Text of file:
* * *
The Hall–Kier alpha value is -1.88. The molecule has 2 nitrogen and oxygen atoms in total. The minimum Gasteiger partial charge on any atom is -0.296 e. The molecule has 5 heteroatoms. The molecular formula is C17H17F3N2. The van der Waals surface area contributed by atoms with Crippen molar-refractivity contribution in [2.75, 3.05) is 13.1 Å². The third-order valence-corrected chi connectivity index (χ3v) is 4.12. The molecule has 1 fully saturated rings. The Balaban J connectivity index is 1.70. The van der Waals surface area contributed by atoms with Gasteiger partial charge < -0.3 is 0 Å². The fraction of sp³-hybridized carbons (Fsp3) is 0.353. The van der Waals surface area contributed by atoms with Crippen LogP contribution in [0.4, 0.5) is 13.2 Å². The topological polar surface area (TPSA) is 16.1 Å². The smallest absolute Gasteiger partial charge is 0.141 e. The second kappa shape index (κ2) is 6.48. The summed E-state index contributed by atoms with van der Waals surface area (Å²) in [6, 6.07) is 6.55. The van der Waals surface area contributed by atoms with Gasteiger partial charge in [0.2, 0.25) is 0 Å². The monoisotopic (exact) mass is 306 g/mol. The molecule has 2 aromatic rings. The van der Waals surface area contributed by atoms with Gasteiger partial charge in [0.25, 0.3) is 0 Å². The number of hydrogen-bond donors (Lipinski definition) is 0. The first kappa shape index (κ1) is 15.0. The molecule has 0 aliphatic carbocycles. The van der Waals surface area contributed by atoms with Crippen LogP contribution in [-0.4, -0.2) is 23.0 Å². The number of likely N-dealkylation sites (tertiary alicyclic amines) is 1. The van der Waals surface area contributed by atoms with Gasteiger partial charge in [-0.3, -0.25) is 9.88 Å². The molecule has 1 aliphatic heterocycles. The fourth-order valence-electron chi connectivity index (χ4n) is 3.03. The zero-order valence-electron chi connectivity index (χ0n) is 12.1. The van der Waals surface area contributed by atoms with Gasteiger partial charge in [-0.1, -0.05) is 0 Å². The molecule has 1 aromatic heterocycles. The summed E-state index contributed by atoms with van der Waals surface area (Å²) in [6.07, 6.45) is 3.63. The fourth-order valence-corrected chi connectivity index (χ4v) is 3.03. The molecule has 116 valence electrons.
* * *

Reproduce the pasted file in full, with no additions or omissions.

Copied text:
The Hall–Kier alpha value is -1.88. The molecule has 2 nitrogen and oxygen atoms in total. The minimum Gasteiger partial charge on any atom is -0.296 e. The molecule has 5 heteroatoms. The molecular formula is C17H17F3N2. The van der Waals surface area contributed by atoms with Crippen molar-refractivity contribution in [2.75, 3.05) is 13.1 Å². The third-order valence-corrected chi connectivity index (χ3v) is 4.12. The molecule has 1 fully saturated rings. The Balaban J connectivity index is 1.70. The van der Waals surface area contributed by atoms with Gasteiger partial charge < -0.3 is 0 Å². The fraction of sp³-hybridized carbons (Fsp3) is 0.353. The van der Waals surface area contributed by atoms with Crippen LogP contribution in [0.4, 0.5) is 13.2 Å². The topological polar surface area (TPSA) is 16.1 Å². The smallest absolute Gasteiger partial charge is 0.141 e. The second kappa shape index (κ2) is 6.48. The summed E-state index contributed by atoms with van der Waals surface area (Å²) in [6, 6.07) is 6.55. The van der Waals surface area contributed by atoms with Gasteiger partial charge in [0.2, 0.25) is 0 Å². The monoisotopic (exact) mass is 306 g/mol. The molecule has 2 aromatic rings. The van der Waals surface area contributed by atoms with Gasteiger partial charge in [0.25, 0.3) is 0 Å². The number of hydrogen-bond donors (Lipinski definition) is 0. The first kappa shape index (κ1) is 15.0. The molecule has 0 aliphatic carbocycles. The van der Waals surface area contributed by atoms with Crippen LogP contribution in [-0.4, -0.2) is 23.0 Å². The number of likely N-dealkylation sites (tertiary alicyclic amines) is 1. The van der Waals surface area contributed by atoms with Gasteiger partial charge in [-0.3, -0.25) is 9.88 Å². The molecule has 1 aliphatic heterocycles. The fourth-order valence-electron chi connectivity index (χ4n) is 3.03. The zero-order valence-electron chi connectivity index (χ0n) is 12.1. The van der Waals surface area contributed by atoms with Gasteiger partial charge in [-0.1, -0.05) is 0 Å². The molecule has 1 aromatic heterocycles. The summed E-state index contributed by atoms with van der Waals surface area (Å²) in [6.07, 6.45) is 3.63. The fourth-order valence-corrected chi connectivity index (χ4v) is 3.03. The molecule has 116 valence electrons.